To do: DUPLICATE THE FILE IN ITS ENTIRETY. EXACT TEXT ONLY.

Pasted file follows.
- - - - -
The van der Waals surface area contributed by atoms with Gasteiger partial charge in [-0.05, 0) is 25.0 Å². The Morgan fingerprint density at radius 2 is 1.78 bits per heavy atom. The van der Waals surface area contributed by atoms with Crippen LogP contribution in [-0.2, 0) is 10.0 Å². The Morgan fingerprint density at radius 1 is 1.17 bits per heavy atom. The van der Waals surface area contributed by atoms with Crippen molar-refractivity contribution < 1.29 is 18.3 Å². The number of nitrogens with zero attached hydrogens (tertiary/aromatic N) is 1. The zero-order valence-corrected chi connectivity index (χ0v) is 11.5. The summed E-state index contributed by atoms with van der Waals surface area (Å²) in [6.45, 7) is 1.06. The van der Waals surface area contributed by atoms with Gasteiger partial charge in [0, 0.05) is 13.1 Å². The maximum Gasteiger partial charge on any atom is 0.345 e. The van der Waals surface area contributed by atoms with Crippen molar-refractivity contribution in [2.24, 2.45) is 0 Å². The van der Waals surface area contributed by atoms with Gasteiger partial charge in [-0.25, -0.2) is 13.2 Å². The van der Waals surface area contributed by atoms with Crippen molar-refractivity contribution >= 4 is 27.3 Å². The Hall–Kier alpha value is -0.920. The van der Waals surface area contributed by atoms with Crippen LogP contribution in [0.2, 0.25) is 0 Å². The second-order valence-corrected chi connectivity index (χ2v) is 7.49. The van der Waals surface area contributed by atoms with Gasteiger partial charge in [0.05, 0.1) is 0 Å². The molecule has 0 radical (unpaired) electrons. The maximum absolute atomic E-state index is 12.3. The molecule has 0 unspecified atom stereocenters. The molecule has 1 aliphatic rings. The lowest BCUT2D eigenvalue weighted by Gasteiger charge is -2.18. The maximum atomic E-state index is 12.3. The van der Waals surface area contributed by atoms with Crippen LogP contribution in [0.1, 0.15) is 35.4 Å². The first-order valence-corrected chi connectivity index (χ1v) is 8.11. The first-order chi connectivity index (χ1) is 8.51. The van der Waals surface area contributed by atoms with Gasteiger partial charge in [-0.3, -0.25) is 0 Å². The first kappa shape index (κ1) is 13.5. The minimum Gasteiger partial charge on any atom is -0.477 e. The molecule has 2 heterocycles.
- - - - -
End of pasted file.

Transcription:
The van der Waals surface area contributed by atoms with Gasteiger partial charge in [-0.05, 0) is 25.0 Å². The Morgan fingerprint density at radius 2 is 1.78 bits per heavy atom. The van der Waals surface area contributed by atoms with Crippen LogP contribution in [-0.2, 0) is 10.0 Å². The Morgan fingerprint density at radius 1 is 1.17 bits per heavy atom. The van der Waals surface area contributed by atoms with Crippen molar-refractivity contribution < 1.29 is 18.3 Å². The number of nitrogens with zero attached hydrogens (tertiary/aromatic N) is 1. The zero-order valence-corrected chi connectivity index (χ0v) is 11.5. The summed E-state index contributed by atoms with van der Waals surface area (Å²) in [6.45, 7) is 1.06. The van der Waals surface area contributed by atoms with Gasteiger partial charge in [0, 0.05) is 13.1 Å². The maximum Gasteiger partial charge on any atom is 0.345 e. The van der Waals surface area contributed by atoms with Crippen molar-refractivity contribution in [2.24, 2.45) is 0 Å². The van der Waals surface area contributed by atoms with Gasteiger partial charge in [-0.25, -0.2) is 13.2 Å². The van der Waals surface area contributed by atoms with Crippen molar-refractivity contribution >= 4 is 27.3 Å². The Hall–Kier alpha value is -0.920. The van der Waals surface area contributed by atoms with Crippen LogP contribution in [0.2, 0.25) is 0 Å². The second-order valence-corrected chi connectivity index (χ2v) is 7.49. The van der Waals surface area contributed by atoms with Gasteiger partial charge in [0.05, 0.1) is 0 Å². The molecule has 0 radical (unpaired) electrons. The maximum absolute atomic E-state index is 12.3. The molecule has 0 unspecified atom stereocenters. The molecule has 1 aliphatic rings. The lowest BCUT2D eigenvalue weighted by Gasteiger charge is -2.18. The maximum atomic E-state index is 12.3. The van der Waals surface area contributed by atoms with Crippen LogP contribution in [0.1, 0.15) is 35.4 Å². The first-order valence-corrected chi connectivity index (χ1v) is 8.11. The first-order chi connectivity index (χ1) is 8.51. The van der Waals surface area contributed by atoms with Gasteiger partial charge in [-0.3, -0.25) is 0 Å². The first kappa shape index (κ1) is 13.5. The minimum Gasteiger partial charge on any atom is -0.477 e. The molecule has 2 heterocycles.